linked in foil wrapped chocolates

When I graduated from University all of my friends and I were overwhelmed with all of the job search and career advice. Everyone said that I have so many options with an English degree. When I asked for advice about resumes or interviews, every person seemed to have a different opinion. I didn’t know what advice to take. What’s inspired me is taking these seemingly complex topics and breaking them down into simple, attainable steps. Rather than focussing on all of the advice out there, I help students look at information that will be most valuable to them in their job search.

One of the places where I’ve seen lots of competing advice is LinkedIn. How many of you have been told “you must get a LinkedIn profile so employers can find you” or “the best way to network is with LinkedIn”? Rather than getting on LinkedIn because “someone said” it’s helpful to consider whether it is right for you.

According to the 2014 Jobvite Social Recruiting Survey of 1855 recruiting and human resources professionals, 73% of employers use social media in their recruitment. Of these, 94% use LinkedIn and 73% of these organizations have hired candidates through LinkedIn. If employers are already looking for information about candidates online, LinkedIn can be a great way to have some control over what they see.

So what does this mean for you?

First and foremost, if you are on LinkedIn, make sure that your profile is worth seeing. Your profile needs to be consistent but not a repetition of your resume. Since, unlike tailored resumes, every potential contact sees the same profile, consider what skills and accomplishments will be most relevant to the types of employers to which you are applying.

Some of the key distinctions between a LinkedIn profile and a resume are the Headline and Summary sections. The Headline section allows you to write a very brief statement about your goals and skills. Rather than saying “Student at the University of Toronto Mississauga”, think about what you would say if someone asked you “what’s the most important thing that I need to know about you and your career or job search goals?”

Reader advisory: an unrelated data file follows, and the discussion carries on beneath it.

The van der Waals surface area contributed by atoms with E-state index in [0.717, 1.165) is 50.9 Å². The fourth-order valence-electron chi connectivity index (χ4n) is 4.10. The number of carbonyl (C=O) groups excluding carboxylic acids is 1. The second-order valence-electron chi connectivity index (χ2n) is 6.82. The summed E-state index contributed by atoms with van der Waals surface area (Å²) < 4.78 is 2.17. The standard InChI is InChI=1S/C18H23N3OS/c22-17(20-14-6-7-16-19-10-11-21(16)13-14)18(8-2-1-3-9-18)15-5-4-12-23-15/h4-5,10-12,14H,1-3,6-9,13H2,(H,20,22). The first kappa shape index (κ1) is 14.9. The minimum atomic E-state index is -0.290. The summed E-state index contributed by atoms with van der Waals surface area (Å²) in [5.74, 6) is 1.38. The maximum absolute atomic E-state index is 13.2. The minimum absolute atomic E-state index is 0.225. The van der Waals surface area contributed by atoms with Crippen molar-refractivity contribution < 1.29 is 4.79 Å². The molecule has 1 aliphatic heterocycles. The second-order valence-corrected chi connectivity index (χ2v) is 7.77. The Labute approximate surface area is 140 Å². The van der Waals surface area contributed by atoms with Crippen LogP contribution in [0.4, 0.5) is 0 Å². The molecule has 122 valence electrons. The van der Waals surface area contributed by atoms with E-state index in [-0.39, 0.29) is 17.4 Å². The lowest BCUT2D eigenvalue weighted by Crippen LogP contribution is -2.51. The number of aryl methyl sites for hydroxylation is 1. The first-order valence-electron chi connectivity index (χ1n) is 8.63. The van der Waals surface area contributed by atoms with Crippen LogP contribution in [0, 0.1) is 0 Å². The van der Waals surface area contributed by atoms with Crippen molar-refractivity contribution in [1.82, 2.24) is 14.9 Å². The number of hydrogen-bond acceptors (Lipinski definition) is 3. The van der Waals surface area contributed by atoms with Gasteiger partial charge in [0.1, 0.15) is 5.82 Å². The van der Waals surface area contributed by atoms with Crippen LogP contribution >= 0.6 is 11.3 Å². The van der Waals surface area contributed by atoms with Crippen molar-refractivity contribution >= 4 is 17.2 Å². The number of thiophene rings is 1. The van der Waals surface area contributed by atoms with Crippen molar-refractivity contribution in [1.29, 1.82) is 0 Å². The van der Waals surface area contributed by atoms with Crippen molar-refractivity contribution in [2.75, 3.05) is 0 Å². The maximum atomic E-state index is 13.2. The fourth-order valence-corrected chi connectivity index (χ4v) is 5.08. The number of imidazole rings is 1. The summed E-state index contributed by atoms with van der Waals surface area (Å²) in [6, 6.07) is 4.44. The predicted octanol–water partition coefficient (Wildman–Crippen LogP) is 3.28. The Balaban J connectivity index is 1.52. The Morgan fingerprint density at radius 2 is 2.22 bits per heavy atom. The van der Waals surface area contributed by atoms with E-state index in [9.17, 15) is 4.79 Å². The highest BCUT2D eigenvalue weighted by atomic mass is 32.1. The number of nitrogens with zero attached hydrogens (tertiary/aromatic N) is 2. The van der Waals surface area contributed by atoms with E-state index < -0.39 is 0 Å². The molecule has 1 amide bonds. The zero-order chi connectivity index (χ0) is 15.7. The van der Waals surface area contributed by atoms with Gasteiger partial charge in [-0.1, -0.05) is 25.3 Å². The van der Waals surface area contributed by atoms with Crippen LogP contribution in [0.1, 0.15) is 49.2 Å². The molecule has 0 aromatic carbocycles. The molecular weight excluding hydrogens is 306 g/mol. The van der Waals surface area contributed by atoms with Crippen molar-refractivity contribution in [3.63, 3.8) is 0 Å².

The Summary section lets you explain, in some detail, what you’re interested in and relate some key accomplishments. Many people choose to right this section in paragraph form. One paragraph can talk about what career you’re interested in (and why), one or two paragraphs can discuss, in-detail, some of your key accomplishments/ experiences and you can use another paragraph to talk about something interesting or unique about you.

Another great feature on LinkedIn is the ability to add Projects and Organizations and link them to your education or jobs. This makes it easy for employers to see the value of the academic projects and your co-curricular involvement. You can also move sections around so that the most important and relevant information is at the top of your profile.

Check out the Career Centre LinkedIn tip sheet for more tips. You can have your LinkedIn profile critiqued at the Career Centre. Please drop by to set-up an appointment.

We’ll have some tips on networking on LinkedIn in an upcoming Blog.

Ron Wener, Employment Advisor